Chavela Vargas is technically Costa Rican, but has been was warmly adopted as an honourary Mexican after moving here at age 14 and taking up singing “rancheras” – songs traditionally sung by men about their love for women.

This song is traditional, and includes the lyrics:

“Hay momentos en que quisiera mejor rajarme
y arrancarme ya los clavos de mi penar,
pero mis ojos se mueren si mirar tus ojos
y mi cariño con la aurora te vuelve a esperar.

There are moments when I would prefer to leave
and pull out the nails of my torment,
but my eyes die without the sight of your eyes
and my glowing love continues to await you.”

An album of songs by Chavela Vargas will leave you sobbing in foetal position on the floor, clutching a bottle of tequila and deeply regretful for every heart you’ve ever broken.

Perhaps, Perhaps, Perhaps – Lila Downs

I included this song on my ST compilation CD last year so at least one person will be familiar with it. It’s probably most well-known as sung by Doris Day in English in 1964 (and used on the “Strictly Ballroom” soundtrack), but it was written in Spanish back in 1947 by Cuban songwriter Osvaldo Farres. It has been sung by everyone from Nat King Cole to Geri Halliwell, as well as in Turkish (“Senden, benden, bizden”) and Jamaican ska (“rude, rude, rude”). This version, featured in the movie “Tortilla Soup” is in both English and Spanish.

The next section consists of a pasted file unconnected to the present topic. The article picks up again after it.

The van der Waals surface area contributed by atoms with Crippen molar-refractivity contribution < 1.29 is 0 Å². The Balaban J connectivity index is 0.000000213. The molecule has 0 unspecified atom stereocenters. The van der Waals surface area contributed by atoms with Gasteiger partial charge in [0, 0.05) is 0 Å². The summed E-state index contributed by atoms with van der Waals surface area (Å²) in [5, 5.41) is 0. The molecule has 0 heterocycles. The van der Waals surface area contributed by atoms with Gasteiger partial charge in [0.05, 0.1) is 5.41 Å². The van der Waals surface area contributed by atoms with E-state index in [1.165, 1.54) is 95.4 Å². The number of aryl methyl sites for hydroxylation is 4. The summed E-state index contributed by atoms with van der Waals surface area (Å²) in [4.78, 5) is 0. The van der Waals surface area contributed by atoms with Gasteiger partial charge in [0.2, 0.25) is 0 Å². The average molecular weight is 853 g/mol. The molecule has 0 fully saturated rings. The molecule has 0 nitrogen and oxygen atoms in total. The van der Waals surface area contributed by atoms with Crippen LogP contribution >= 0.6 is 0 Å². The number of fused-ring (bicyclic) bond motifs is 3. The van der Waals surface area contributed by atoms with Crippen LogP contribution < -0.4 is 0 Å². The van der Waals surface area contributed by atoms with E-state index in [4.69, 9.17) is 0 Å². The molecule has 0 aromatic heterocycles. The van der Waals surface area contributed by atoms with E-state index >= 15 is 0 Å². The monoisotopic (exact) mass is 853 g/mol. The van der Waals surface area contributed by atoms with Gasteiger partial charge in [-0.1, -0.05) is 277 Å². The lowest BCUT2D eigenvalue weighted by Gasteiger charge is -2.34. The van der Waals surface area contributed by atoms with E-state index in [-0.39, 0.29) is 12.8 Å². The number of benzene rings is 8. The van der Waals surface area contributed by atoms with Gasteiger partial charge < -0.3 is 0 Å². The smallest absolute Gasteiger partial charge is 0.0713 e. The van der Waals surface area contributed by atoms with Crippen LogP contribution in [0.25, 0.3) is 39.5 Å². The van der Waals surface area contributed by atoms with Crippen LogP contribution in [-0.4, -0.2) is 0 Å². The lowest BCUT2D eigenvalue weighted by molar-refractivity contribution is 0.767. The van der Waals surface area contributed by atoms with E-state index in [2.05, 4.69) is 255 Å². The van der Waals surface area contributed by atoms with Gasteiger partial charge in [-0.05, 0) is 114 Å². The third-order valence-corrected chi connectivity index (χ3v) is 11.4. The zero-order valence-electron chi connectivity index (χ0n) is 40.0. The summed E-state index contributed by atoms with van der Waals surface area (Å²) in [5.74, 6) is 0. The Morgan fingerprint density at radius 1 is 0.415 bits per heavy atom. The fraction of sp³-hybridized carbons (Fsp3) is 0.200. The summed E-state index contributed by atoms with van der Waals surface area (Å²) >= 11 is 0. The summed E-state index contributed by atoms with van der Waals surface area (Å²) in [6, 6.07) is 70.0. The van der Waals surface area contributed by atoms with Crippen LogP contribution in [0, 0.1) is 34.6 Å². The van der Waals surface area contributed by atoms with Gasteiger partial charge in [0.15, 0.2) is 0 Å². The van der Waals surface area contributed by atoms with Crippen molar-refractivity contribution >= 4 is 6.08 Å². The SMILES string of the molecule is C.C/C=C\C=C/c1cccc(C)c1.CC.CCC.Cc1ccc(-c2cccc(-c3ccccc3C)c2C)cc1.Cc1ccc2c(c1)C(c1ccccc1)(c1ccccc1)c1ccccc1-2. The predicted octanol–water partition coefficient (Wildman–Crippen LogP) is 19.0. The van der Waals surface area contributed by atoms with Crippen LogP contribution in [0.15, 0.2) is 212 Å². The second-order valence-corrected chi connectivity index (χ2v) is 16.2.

The rhythm of this song is typically Cuban, not Mexican, but it makes me need to salsa in the worst way. If only I knew how to salsa.

Lila Downs is the pride of Mexico, and happens to live very close to me although I have yet to be invited over to her house for coffee.

Tu Recuerdo – Ricky Martin featuring LaMari

I, like many people, thought the arrival of “La Vida Loca” into the world in 1999 marked the beginning of the musical apocalypse. Sure, Ricky was pretty to look at and, yes, he could shake his bonbon with remarkable appeal, but the music was trite, banal, forcibly-heterosexual, and, if forced to give it some credit, at most prime earworm material.

However, Ricky, like most of the Latino one- or two- hit wonders we know, had a very successful career both before and after he woke up in New York City , back in the old country, and this music is significantly better. After Menudo, I mean. “La Vida Loca” came from his fifth album as a solo artist and he has recorded five more since.

This song is what you would expect from the bemuscled pretty boy, but it’s pretty.

Vía Láctea - Zoé

The album that this song comes from – “Memo Rex Commander y el Corazón Atómico de la Vía Láctea” – debuted at #1 on Mexico’s music charts, and P has had it on constant rotation on the cd player ever since its release. They’re Mexican and indie and completely brilliant, although I have yet to develop sufficient Spanish to understand the vast majority of their lyrics.

I’m actually including this in large part for the benefit of ST, as I always think of him/you when I hear it. Seems like a Spanish-version of your kind of music.

And because it’s nice to witness the wild success of a band who decided to cut their strings with a major studio (Sony, in this case) and go indie.

Li Migra – La Brujeria